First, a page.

Books To Read After “The Midnight Library”

Welcome to an exciting journey beyond the realms of The Midnight Library. If you’ve just turned the last page of Matt Haig’s thought-provoking novel and find yourself yearning for more, you’re in the right place.

In this post, we’re going to explore a list of books that, like The Midnight Library, weave intriguing tales of parallel universes, life choices, regret, and the value of life. Each novel is unique in its narrative style and thematic undertones, offering a fresh perspective for readers.

So, if you’re ready for a new literary adventure, grab your bookmark and let’s dive into the list!

Understanding the Appeal of “The Midnight Library”

The Midnight Library has captivated a wide array of readers, but what exactly is it about this novel that has such a profound appeal? The answer lies in its exploration of universal human themes and its unique narrative style.

Parallel Universes

The concept of parallel universes is one that has fascinated science fiction and fantasy fans for decades. The Midnight Library brings this idea to life in a grounded, relatable way, allowing readers to follow the protagonist, Nora, through numerous different lives she could have led.

Life Choices and Regret

Throughout the book, Nora is faced with the outcomes of her past decisions and must grapple with feelings of regret. This exploration of life choices — both made and missed — has struck a chord with many readers, who see reflections of their own experiences and wonderings.

The Value of Life

One of the most poignant aspects of The Midnight Library is its focus on the intrinsic value of life, regardless of success, failures, or mistakes. As Nora explores her parallel lives, she learns to appreciate her own life — a powerful message that resonates deeply with readers.

Unique Narrative Style

The way Haig presents this amalgamation of themes — through the metaphor of a library housing countless versions of one’s life — is both unique and captivating. This fresh approach to storytelling sets the book apart and adds another layer to its appeal.

In the sections that follow, we’ll be exploring books that capture these themes and narrative styles. Whether you loved The Midnight Library for its exploration of parallel universes, its focus on life choices and regret, its celebration of the value of life, or its innovative narrative style, there’s a book on this list for you.

Books Exploring Parallel Universes and Alternate Realities

If the concept of parallel universes piqued your curiosity in The Midnight Library, these books are a great next read. Each of these novels explores the fascinating idea of alternate realities in its own unique way.

“Dark Matter” by Blake Crouch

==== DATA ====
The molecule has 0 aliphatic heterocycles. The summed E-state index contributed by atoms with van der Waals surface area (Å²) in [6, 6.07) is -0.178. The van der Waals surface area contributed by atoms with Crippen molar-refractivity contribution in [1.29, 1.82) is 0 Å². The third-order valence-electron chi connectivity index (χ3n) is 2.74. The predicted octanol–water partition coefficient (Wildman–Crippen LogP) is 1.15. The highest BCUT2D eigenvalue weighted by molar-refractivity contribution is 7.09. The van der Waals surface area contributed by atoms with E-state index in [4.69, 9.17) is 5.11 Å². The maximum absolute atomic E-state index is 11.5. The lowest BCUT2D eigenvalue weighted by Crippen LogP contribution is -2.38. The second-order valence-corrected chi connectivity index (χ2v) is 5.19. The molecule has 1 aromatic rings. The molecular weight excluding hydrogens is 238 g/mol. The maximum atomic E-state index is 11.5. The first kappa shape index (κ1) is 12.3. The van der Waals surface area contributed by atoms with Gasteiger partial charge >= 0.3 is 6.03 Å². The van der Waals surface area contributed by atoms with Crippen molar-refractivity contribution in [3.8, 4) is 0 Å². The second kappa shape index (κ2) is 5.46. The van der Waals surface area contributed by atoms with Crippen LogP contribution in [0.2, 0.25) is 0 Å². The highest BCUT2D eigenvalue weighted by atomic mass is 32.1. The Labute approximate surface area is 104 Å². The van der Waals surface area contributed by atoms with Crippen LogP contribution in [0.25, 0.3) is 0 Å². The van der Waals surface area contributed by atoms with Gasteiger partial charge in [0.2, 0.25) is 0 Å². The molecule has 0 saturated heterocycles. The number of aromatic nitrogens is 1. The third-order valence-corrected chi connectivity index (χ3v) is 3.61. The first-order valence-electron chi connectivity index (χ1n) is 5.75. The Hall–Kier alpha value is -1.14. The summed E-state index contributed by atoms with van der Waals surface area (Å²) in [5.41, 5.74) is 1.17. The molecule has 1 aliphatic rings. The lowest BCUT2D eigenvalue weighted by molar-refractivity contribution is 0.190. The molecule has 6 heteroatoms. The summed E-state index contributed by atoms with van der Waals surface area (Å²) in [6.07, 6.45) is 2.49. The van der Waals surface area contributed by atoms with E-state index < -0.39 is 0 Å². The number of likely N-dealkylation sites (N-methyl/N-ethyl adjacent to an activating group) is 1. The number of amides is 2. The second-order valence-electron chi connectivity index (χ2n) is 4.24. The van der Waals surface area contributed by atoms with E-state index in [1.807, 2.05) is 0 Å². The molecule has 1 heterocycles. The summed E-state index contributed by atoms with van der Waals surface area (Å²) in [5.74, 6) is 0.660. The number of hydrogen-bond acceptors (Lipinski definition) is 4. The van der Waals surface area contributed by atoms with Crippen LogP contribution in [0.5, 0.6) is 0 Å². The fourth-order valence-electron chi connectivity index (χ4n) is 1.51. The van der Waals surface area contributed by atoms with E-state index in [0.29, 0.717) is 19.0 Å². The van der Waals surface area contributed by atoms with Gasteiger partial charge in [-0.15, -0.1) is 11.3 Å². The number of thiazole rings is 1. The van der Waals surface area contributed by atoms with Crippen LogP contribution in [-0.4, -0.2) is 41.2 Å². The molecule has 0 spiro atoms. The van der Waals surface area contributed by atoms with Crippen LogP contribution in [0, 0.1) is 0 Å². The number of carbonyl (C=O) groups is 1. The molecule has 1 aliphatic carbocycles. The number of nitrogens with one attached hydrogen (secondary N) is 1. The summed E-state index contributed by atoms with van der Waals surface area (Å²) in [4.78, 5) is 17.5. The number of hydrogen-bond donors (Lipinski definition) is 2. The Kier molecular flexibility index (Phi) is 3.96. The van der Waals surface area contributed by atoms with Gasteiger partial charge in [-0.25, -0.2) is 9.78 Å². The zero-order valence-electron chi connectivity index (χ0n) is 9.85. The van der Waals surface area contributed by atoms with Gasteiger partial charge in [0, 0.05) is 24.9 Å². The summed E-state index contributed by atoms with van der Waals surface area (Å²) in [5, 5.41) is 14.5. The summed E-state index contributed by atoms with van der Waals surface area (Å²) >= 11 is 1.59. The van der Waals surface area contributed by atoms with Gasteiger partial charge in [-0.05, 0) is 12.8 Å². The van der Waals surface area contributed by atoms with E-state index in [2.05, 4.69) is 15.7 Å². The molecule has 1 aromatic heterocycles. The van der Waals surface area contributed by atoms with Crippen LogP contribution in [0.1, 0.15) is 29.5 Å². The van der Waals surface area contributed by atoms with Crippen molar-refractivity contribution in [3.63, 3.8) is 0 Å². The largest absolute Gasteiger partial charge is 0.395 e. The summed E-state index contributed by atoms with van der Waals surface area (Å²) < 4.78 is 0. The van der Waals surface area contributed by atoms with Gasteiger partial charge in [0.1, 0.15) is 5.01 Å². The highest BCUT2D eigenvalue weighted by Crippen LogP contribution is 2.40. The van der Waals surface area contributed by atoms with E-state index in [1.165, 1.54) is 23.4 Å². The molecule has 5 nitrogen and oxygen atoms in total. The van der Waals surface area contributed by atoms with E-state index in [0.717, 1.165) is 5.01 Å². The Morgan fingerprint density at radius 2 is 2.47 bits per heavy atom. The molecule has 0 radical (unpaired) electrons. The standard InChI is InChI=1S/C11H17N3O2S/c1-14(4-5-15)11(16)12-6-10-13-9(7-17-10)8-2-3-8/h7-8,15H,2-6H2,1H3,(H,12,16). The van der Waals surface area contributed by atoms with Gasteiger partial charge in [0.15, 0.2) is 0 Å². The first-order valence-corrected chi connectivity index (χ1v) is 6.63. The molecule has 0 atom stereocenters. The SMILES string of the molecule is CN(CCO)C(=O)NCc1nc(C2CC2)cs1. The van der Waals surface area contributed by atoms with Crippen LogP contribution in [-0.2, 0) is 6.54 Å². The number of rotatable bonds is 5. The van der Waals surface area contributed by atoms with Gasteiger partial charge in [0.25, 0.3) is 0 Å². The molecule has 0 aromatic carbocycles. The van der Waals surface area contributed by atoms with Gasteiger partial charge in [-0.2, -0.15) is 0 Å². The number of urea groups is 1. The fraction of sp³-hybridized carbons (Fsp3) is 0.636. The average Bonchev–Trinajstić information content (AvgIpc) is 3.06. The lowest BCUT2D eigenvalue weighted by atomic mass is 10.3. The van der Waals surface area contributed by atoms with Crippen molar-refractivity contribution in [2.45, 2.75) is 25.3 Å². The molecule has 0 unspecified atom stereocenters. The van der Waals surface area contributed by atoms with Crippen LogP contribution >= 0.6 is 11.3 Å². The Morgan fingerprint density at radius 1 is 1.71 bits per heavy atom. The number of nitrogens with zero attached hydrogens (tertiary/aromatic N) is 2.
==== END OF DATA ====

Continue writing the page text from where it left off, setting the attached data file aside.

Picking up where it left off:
Dark Matter explores the concept of the multiverse through the lens of a protagonist who, like Nora, gets a glimpse into the lives he could have led. Crouch weaves a thrilling tale of quantum physics and suspense that will keep you captivated from start to finish.

“The Space Between Worlds” by Micaiah Johnson

In The Space Between Worlds, parallel universes are not a theoretical concept but a reality that humanity has learned to traverse. The protagonist, Cara, is a “traverser” able to visit parallel Earths. This science fiction novel combines elements of dystopia and personal introspection, making it a compelling follow-up to The Midnight Library.

“Life After Life” by Kate Atkinson

Life After Life takes a slightly different approach to the idea of alternate realities. The protagonist, Ursula Todd, is born and dies repeatedly, living different versions of her life each time. Atkinson’s novel is a meditation on fate, free will, and the intricate tapestry of life, and is a great choice for those fascinated by the exploration of parallel lives in The Midnight Library.

Books About Life Choices and Regret

If the theme of life choices and their resulting regrets in The Midnight Library resonated with you, the following novels provide similar introspective journeys. Each explores the impact of choices and the weight of regret in unique and thought-provoking ways.

“Oona Out of Order” by Margarita Montimore

In Oona Out of Order, the titular character time-travels unpredictably each New Year’s Eve, living her life out of order. This premise presents a unique exploration of life choices and regrets, as Oona grapples with the decisions she’s made, the opportunities she’s missed, and the enigma of her future.

“The Book of Two Ways” by Jodi Picoult

Picoult’s The Book of Two Ways dives into the realm of Egyptology and quantum physics, intertwined with the story of Dawn, a woman who questions her life choices following a near-death experience. Like Nora in The Midnight Library, Dawn gets a chance to explore the paths not taken and confronts her regrets head-on.

“Replay” by Ken Grimwood

Replay is a gripping tale of a man who repeatedly relives his life, each time with all the memories of his previous lives. This allows him to make different choices and experience varying degrees of success, failure, and regret. The exploration of the butterfly effect and the opportunity for do-overs makes Replay an excellent choice for fans of The Midnight Library.

Books Focusing on the Value of Life

One of the central themes of The Midnight Library is the inherent value of life, despite its hardships and disappointments. The following books echo this theme, each emphasizing the beauty, worth, and potential inherent in every life.

“It’s Kind of a Funny Story” by Ned Vizzini

Vizzini’s It’s Kind of a Funny Story is a heartfelt and often humorous exploration of the protagonist’s, Craig, journey through mental illness. Despite the struggles Craig faces, the book underlines the importance of appreciating life, its ups and downs, and our connections with others.